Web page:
Though Mystique engages in a number of villainous acts, she’s never intended to be the definitive villain. In fact there is no real categorical antagonist here. The closest we get is Peter Dinklage’s suit-wearing scientist Bolivar Trask, though his infrequent appearances on screen tend to hinder any evil momentum. “Trask is the enemy,” we are informed and, although his Sentinel program is born from an unsavoury mindset, Dinklage never really comes across as the heinous bad guy that he probably should. Days of Future Past is layered with humour, often successful attempts too, and Quicksilver speeds off with many of the funniest moments. Evan Peters emits wit as quick as his feet, striking up a comedic dynamic with the dry banter of Hugh Jackman’s Wolverine. Listen out for Jim Croce’s “If I Could Save Time in a Bottle” and look out for the ensuing scene; intuitive excellence.

Despite a small helping of problems associated with narrative, X-Men: Days of Future Past manages to leave a lasting impression on us, an emotional impact bred by the people involved and the morals that they relay. This has a special aura surrounding it, a magnitude that usurps its few flaws. Regardless, we ought to applaud scoping aim, particularly when the aimer just about hits bullseye.

I suspect Singer and company have been practising their darts.

X-Men Days of Future Past - James McAvoy and Michael Fassbender

Images credit: IMP Awards, Collider

Images copyright (©): 20th Century Fox

The Hobbit: The Desolation of Smaug (2013)

★★★★

Director: Peter Jackson

Release Date: December 13th, 2013 (UK/US)

Genre: Action; Fantasy

Starring: Martin Freeman, Ian McKellen, Richard Armitage, Benedict Cumberbatch, Orlando Bloom, Evangeline Lilly

Peter Jackson’s carrot-wielding Bree resident looks knowingly at the screen before sidling along the rainy, muddy Middle-earth town. Moments later the smoky, beer-filled room of the Prancing Pony inn hosts dwarf-heir Thorin as he glances wearily around clutching his axe in preparation for any potential attack. Gandalf the Grey sits opposite him, enticing us with familiar wispy tones, underplayed confidence and Lord of the Rings lingo (“We’ve been blind… and in our blindness the enemy has returned”).

We’re back. No, it’s not quite the Middle-earth from a decade ago — or, narratively, decades later — but it was never going to be. Rather, The Desolation of Smaug signals a return to the comfort of Peter Jackson’s pre-Lord of the Rings universe, and already proceedings seem more urgent than last time around.

Following their narrow escape from the Misty Mountains and temporary fending off of Orc war chief Azog, Bilbo (Martin Freeman) and his company of dwarfs find themselves splintered from Gandalf (Ian McKellen), who must investigate the state and whereabouts of an evil necromancer boasting powers that are ever-growing. As they part ways for the time being, Gandalf suggests that the best way to continue on their journey towards the Lonely Mountain and Erebor, is for the group to travel through a dishevelled, haunting forest, rather than treading two-hundred miles north and going around it. In the first film, the dwarfs and Bilbo most certainly would’ve taken the long route, and would definitely have sung an out-of-place song about picking mushrooms or making fire en route. Many of the previous instalment’s shortcomings (long-comings, even) are brushed to the side this time though, as the film hurtles along at a splendidly speedy pace, with plenty of action and wit to serve.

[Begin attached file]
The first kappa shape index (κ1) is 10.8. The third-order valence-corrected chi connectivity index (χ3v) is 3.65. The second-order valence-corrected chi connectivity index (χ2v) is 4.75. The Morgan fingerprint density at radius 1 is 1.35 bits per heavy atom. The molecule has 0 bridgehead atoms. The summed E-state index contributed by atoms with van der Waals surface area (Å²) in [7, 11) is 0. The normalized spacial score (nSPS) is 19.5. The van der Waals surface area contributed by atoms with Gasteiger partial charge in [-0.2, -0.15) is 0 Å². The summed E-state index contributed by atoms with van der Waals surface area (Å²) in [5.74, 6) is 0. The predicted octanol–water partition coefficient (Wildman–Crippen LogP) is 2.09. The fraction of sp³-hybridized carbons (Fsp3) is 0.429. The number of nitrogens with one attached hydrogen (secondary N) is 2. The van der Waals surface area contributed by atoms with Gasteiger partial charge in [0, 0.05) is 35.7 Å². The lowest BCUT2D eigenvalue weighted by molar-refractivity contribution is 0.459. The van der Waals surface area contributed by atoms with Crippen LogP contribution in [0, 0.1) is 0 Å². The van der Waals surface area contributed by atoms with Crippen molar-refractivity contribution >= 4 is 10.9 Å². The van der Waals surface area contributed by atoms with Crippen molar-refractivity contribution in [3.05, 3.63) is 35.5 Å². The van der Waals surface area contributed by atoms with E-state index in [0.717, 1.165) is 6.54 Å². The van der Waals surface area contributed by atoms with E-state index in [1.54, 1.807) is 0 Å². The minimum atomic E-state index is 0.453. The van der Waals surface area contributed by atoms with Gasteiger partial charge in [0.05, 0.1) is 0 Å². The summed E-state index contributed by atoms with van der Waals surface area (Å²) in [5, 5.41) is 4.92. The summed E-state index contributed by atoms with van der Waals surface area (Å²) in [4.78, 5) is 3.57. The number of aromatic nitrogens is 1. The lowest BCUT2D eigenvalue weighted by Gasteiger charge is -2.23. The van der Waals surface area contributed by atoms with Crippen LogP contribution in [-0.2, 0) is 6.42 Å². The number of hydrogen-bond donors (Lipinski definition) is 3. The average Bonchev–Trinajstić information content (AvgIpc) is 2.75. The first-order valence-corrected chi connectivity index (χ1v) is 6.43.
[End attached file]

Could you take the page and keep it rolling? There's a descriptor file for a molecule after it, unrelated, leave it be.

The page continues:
In fact, the variety of creature encounters and battle sequences give The Desolation of Smaug a much needed burst of energy from the get-go, unlike An Unexpected Journey which never really hit any kind of stride until Bilbo’s magnetic encounter with Gollum. Sadly Gollum does not feature here, however Bilbo does partake in a similarly dynamic conversation with Smaug the dragon, a meeting which is surprisingly full of more humour than tension. Martin Freeman comes into his own as the Hobbit Baggins, and along with a new found purpose through which his character evolves, Freeman also offers more than a handful of genuinely laugh-out-loud moments. His hurried, fidgety approach works expertly as he is often seen placing his cohorts before himself, exemplified during the tremendous barrel scene. However Bilbo’s engaging back-and-forth with Smaug sits effortlessly at the pinnacle of Freeman’s performance. Benedict Cumberbatch plays the dragon and, unlike Gandalf who possesses an assuring whispery tone, delivers his speeches deceitfully and slyly, as the words echo off the screen.

For a film (and trilogy) entitled “The Hobbit” we really could’ve done with more of said small being. At over two hours and 40 minutes (nine minutes shorter than the previous film) there is bountiful time for director Peter Jackson to tell the story of Bilbo finding the Ring and how the poisoned chalice affects him, however the film only breezes over the developing relationship between Hobbit and Ring. Rather, The Desolation of Smaug puts greater emphasis on the relationship triangle which incorporates a returning-to-the-franchise Legolas (Orlando Bloom), new-to-the-franchise Tauriel (Evangeline Lilly) and already-in-the-franchise Kili (Aidan Turner). The return of a makeup-laden Legolas is smart move on Jackson’s part as both the elf and Tauriel are the primary vehicles of energy, dispatched by way of exhilarating, fun-to-watch battle sequences; we even see Legolas skate via Orc rather than shield, as he did in The Two Towers. However unlike the romance sub-plot featured throughout the original trilogy (both book and film), the love triangle here feels very forced and artificial. Its creation was conceived exclusively for the big screen, but the film does not need it for added drama or emotion — that is already there as part of Bilbo’s journey.